A New Anthropometric Model for Body Composition Estimation in the Assessment of Metabolic Risk Factors of Obese Women

Author(s): Nicolaus Dahlmann, Dietrich Klingmüller


Excessive body fat is associated with disorders defined as Metabolic Syndrome (MetS). The study sets out to uncover the underlying mechanisms of MetS pathogenesis comparing metabolic and inflammatory variables with increasing amounts of fat mass. Aiming to solve this issue, the study refers to an anthropometric model named Dahlmann-Body- Analysis (DBA) to define the percentage of fat mass (%FM).


A data set of 61 severely obese women were analysed. All subjects had a BMI ≥29.7 kg/m². Body weight (W), body height (Ht), hand circumference (HdC) and the circumference of the abdomen (AC) were measured and processed by the DBA model. The result is the percentage of fat mass (%FM), which is compared to data, produced by a bioelectrical impedance analysis (BIA) device. Anthropometric data are statistically compared with systolic blood pressure (SBP) and the MetS risk factors triglyceride (TG), HDL cholesterol (HDL-C), fasting plasma glucose (FPG) and the parameters C-reactive protein (CRP) and low-density lipoprotein (LDL-C) using receiver operating curves (ROC) based on sensitivity and specificity, area under curve (AUC), correlation coefficients and regression analysis.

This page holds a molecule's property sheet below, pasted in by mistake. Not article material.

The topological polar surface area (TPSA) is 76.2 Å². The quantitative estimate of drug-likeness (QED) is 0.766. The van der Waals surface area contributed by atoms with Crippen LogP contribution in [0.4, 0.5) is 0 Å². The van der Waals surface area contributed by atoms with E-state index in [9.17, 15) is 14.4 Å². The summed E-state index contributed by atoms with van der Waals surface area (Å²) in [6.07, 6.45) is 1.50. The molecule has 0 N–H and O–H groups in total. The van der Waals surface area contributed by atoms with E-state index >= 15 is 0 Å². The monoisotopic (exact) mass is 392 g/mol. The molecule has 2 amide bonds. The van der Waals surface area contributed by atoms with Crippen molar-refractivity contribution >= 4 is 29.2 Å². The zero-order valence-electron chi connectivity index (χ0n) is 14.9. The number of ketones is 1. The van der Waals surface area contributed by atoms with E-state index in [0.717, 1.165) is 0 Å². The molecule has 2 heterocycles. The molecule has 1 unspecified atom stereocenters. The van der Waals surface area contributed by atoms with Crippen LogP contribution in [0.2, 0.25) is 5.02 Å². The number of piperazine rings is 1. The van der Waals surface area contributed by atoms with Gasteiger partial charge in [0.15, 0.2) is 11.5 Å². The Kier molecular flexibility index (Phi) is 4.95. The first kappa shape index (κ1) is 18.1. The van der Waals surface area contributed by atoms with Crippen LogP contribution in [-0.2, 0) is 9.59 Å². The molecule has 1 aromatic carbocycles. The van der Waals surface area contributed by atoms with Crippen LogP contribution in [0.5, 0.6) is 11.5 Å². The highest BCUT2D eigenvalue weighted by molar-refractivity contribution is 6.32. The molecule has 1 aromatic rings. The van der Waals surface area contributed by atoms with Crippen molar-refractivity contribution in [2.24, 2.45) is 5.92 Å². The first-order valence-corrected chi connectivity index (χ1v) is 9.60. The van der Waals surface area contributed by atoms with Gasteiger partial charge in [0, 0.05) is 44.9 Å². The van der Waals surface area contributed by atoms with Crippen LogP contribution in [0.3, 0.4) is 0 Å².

The average %FM was about 50%, meaning that 44% of subjects suffered from MetS. The overall pattern of correlation coefficients revealed that none of the adiposity indices like BMI, AC, AC/Ht and %FM (BIA or DBA) is of crucial advantage to detect metabolic risk factors. AUC values of the different obesity indices detecting MetS reached values between 0.63 and 0.75 representing a low discrimination power in the diagnose of MetS. Associations between body fat mass measured by the DBA system (%FMDBA) and the systolic blood pressure and seven metabolic risk factors showed a significantly rising linear relationship for the parameters Insulin, HOMA-IR, HDL-C and CRP. The corresponding correlation coefficients are r > 0.30. The parameters Glucose, TG, LDL-C and SBP had correlation coefficients r < 0.12.


To our knowledge, it is the first time that biochemical parameters and blood pressure are associated with increasing amounts of fat mass in human adults. The waist circumference (WC) as part of the MetS definition should be replaced by direct or indirect measurements of body fat estimation to give reliable information on individuals.

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